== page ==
In the last few years, I’ve had to say goodbye to a number of senior animals. Shasta the llama was 17 years old; Tommy the cat was 18; Rooster was 14.5; Milo was 11. And those are sadly just a few of my senior furry friends that crossed the rainbow bridge. Taking care of and saying goodbye to senior animals isn’t easy. There are usually medical issues, like arthritis and cancer, special food, slower walks, and so much more.

With all that in mind, why should you take care of a senior animal or adopt them? There are so many great reasons but the biggest is that even with any potential issues, there are still so many wonderful things about senior animals. They’re sweet and loving and often just so happy to have a home. Plus, giving a senior animal will likely save their life and give them a wonderful home for the end of their life.

There are many assumptions about senior animals that prevent them from being adopted. One is that you won’t have that much time with them. While it’s true that you won’t have a senior animal for 10+ years, it’s still likely that you’ll have some time with them. Even a short but great time with a senior animal is amazing, as some really amazing quality time can make such a difference.

Another assumption is that senior animals will probably have problems, whether it’s behavioral or health-wise. Some stereotypes about rescue animals of all kinds rely on the idea that rescues were surrendered or abandoned because of their behavior. In reality, there are many reasons why pets are looking for a new home. Their owners may have passed away or moved and couldn’t take them with. Sometimes, life sadly makes it impossible for folks to care for their pets. All of this is to say that a senior pet’s behavior might not be the reason they were given up!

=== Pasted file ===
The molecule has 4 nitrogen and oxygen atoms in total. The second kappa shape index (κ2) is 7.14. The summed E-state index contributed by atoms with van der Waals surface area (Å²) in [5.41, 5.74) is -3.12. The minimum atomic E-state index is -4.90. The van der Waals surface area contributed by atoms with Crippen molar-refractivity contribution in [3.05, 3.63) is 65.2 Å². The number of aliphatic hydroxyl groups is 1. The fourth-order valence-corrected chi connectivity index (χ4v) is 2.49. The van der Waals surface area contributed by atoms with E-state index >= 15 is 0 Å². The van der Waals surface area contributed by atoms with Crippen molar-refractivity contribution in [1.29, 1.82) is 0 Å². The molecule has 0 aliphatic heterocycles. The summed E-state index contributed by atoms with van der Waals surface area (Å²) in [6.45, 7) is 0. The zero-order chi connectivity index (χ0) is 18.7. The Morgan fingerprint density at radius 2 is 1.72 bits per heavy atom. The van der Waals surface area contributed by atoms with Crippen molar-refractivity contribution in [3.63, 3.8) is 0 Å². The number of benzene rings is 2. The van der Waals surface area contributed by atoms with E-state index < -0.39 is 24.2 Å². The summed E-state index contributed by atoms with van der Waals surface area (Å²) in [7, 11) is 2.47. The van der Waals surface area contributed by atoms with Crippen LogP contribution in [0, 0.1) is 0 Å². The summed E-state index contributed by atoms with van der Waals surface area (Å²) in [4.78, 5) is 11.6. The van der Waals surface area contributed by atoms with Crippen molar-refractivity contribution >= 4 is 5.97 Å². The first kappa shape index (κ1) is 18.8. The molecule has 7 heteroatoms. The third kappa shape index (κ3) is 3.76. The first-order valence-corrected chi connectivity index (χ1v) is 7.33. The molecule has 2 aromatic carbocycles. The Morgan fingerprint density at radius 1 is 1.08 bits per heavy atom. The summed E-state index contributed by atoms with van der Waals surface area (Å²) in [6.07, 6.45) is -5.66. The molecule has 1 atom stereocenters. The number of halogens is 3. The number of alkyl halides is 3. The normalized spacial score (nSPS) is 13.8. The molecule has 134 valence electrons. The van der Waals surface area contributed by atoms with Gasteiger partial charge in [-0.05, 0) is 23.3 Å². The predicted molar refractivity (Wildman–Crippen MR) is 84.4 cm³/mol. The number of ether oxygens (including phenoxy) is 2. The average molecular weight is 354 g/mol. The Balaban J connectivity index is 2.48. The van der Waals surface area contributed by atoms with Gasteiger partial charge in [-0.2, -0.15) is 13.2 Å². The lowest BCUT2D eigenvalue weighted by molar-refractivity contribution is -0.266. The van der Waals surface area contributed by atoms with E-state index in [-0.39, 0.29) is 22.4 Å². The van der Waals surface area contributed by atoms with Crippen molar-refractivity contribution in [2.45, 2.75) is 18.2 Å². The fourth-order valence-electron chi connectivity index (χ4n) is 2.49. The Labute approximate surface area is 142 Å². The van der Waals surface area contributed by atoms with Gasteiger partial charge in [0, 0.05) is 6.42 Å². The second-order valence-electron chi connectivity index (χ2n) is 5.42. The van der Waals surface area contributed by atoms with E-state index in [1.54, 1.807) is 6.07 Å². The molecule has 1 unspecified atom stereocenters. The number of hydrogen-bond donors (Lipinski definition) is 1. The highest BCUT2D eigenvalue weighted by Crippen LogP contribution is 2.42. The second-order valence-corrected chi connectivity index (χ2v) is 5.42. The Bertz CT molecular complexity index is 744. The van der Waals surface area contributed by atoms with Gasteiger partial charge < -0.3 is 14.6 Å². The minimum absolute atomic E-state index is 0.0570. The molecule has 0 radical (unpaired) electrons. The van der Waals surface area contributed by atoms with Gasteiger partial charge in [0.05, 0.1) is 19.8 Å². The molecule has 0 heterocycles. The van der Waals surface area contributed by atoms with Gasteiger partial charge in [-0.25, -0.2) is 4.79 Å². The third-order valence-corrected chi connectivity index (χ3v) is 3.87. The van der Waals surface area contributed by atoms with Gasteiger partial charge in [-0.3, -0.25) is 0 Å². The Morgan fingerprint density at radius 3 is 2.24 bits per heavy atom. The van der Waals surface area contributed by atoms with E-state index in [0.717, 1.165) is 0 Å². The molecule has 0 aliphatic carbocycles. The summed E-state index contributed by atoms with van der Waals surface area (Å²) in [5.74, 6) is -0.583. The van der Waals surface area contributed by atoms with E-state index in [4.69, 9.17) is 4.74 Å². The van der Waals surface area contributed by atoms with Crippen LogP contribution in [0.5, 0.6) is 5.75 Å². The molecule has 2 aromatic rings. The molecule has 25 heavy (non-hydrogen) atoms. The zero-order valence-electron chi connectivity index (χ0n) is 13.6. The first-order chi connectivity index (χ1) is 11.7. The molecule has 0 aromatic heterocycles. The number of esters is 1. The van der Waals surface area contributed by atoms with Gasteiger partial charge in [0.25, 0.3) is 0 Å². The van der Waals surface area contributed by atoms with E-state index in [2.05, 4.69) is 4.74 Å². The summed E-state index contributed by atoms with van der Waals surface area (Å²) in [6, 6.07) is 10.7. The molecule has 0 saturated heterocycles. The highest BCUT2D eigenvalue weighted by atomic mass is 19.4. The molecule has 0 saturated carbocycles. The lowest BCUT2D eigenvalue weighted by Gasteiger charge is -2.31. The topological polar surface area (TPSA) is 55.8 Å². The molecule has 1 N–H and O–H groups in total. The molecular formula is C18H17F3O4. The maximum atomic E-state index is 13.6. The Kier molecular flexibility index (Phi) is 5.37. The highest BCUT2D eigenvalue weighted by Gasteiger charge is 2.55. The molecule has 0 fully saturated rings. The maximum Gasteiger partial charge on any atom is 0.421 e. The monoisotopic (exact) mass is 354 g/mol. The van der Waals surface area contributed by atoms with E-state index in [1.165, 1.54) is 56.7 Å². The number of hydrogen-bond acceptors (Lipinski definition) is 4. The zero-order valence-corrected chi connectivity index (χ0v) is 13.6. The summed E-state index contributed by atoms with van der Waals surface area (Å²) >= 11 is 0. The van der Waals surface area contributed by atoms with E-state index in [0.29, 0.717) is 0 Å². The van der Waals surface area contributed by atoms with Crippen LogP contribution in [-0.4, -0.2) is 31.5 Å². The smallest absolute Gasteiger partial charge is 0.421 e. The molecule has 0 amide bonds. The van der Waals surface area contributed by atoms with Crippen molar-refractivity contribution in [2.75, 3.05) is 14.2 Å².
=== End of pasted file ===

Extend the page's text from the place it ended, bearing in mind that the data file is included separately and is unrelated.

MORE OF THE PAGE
Plus, there’s a good chance you won’t have to do any basic training! With senior animals, chances are that they are housetrained, they aren’t teething (and might be less likely to chew up your stuff!), and they’ve grown into their shape and personality so you’re not surprised by their size or traits. And senior cats are likely to already be litter trained. But like any rescue, it takes some time for seniors to settle in and feel 100% comfortable in their new home. After some time and affection, their full personality should start to shine! Plus, it’s always possible to teach an old dog or cat new tricks. Milo learned how to shake at 10 years old!

When Queso was first fostered by The Golden Ratio 4 family, she was 12 years old and not in the best shape. In the years since, she’s grown into a happy, healthy 14-year-old who loves to play and gallop around! This is to say that it takes some time for rescues to settle into their new homes, even with senior dogs. But once they do, they’re wonderful, happy additions to the family!

While many senior animals might not be able to do intense hiking or backpacking trips, they are still able to go on fun adventures! Life may have slowed down for seniors but that doesn’t stop the fun. Rooster and I still managed to go on many fun trips during his last year. Walking with senior dogs is still a great way to get outside and is a reminder to take things slow and appreciate what’s around you.

Ultimately, there are plenty of great reasons to adopt a senior dog. Sure, you may not get years and years with them but even just a little bit of quality time with a great animal is worth it. I personally wouldn’t trade my time with the many senior animals in my life for anything. These animals gave me so much love and warmth. They taught me patience, forgiveness, and that a loving home can make an enormous difference. I’m so grateful for my time with animals like Milo, Rooster, and others and I’m excited to have time with other rescues, especially senior rescues.

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